There has long been contested territory between the two nuclear powers. They share a border over 2,000 miles long, and in 1962 fought a brief but bitter border war also in the Himalayas. As a result, China controls a contested area called Aksai Chin at the very northern tip of India, while India holds a much larger territory called Arunachal Pradesh, which borders Tibet. Each state claims sovereignty over the other holding, leading to repeated incursions and standoffs along the border, usually by Chinese forces moving temporarily into Indian-claimed territory. The Doklam Plateau, where the current crisis is unfolding, is a narrow land link between subcontinental India and its remote northeastern states that are surrounded by Bangladesh, Burma, and China.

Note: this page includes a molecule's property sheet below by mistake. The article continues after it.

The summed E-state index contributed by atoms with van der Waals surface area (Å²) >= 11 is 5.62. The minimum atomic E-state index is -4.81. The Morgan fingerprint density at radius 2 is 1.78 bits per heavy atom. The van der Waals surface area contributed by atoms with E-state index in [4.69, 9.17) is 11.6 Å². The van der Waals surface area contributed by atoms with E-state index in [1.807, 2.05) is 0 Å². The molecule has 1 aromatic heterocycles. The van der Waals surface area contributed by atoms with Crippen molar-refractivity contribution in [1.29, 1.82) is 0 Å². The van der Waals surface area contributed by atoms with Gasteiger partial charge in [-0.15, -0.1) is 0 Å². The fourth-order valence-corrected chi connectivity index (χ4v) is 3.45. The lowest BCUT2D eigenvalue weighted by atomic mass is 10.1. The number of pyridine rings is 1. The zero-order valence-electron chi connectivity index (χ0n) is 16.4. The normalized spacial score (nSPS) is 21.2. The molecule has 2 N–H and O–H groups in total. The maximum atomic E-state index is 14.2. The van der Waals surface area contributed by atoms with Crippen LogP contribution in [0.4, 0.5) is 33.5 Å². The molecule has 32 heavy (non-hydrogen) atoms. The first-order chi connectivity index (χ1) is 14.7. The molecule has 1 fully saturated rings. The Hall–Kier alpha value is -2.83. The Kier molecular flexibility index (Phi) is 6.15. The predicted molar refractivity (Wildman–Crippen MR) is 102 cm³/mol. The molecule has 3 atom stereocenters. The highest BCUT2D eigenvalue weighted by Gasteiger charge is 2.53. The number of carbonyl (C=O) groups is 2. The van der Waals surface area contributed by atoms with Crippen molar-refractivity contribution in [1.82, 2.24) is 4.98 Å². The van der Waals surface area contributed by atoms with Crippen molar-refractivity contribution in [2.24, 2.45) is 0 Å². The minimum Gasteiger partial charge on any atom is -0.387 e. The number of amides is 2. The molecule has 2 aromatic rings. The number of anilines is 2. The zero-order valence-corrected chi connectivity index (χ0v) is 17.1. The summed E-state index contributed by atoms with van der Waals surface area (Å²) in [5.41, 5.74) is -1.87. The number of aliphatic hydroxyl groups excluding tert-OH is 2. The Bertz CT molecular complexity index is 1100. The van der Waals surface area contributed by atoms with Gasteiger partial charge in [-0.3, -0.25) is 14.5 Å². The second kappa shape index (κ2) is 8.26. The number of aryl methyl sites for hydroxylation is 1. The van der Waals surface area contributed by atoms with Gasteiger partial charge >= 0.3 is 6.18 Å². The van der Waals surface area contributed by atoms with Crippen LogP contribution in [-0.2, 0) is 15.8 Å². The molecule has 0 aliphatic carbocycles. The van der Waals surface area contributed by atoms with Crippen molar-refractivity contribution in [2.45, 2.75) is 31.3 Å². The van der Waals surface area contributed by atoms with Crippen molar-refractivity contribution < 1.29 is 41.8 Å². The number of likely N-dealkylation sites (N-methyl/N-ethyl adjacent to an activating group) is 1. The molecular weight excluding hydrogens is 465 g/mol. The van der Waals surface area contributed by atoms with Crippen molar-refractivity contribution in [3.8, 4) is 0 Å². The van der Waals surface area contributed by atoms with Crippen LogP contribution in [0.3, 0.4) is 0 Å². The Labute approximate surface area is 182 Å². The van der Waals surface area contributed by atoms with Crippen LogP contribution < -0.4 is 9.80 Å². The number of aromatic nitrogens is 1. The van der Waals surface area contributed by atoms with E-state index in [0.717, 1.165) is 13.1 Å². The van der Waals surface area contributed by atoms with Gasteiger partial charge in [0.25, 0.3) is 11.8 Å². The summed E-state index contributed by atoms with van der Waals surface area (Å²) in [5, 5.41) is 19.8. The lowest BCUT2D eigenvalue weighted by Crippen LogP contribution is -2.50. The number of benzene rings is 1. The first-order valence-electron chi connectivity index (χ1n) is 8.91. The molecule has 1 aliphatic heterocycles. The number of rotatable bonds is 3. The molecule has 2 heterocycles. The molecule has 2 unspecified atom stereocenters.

Great power disputes have the potential to wreak havoc throughout Asia, as the Sino-Indian faceoff shows. From New Delhi’s perspective, China continues to try to encircle it from the north, not only in Bhutan but also through the Sino-Pakistan alliance, which links a growing and aggressive power to India’s deadliest enemy, one that has nuclear weapons trained on India’s major cities. With Chinese naval ships increasingly transiting the Indian Ocean, India feels pressured on land and by sea, accounting in part for its forceful response to the Chinese road-building scheme. Given its concerns over China’s growth, New Delhi will only bristle at Chinese Minister Wang Yi’s admonishment to “behave yourself and humbly retreat.”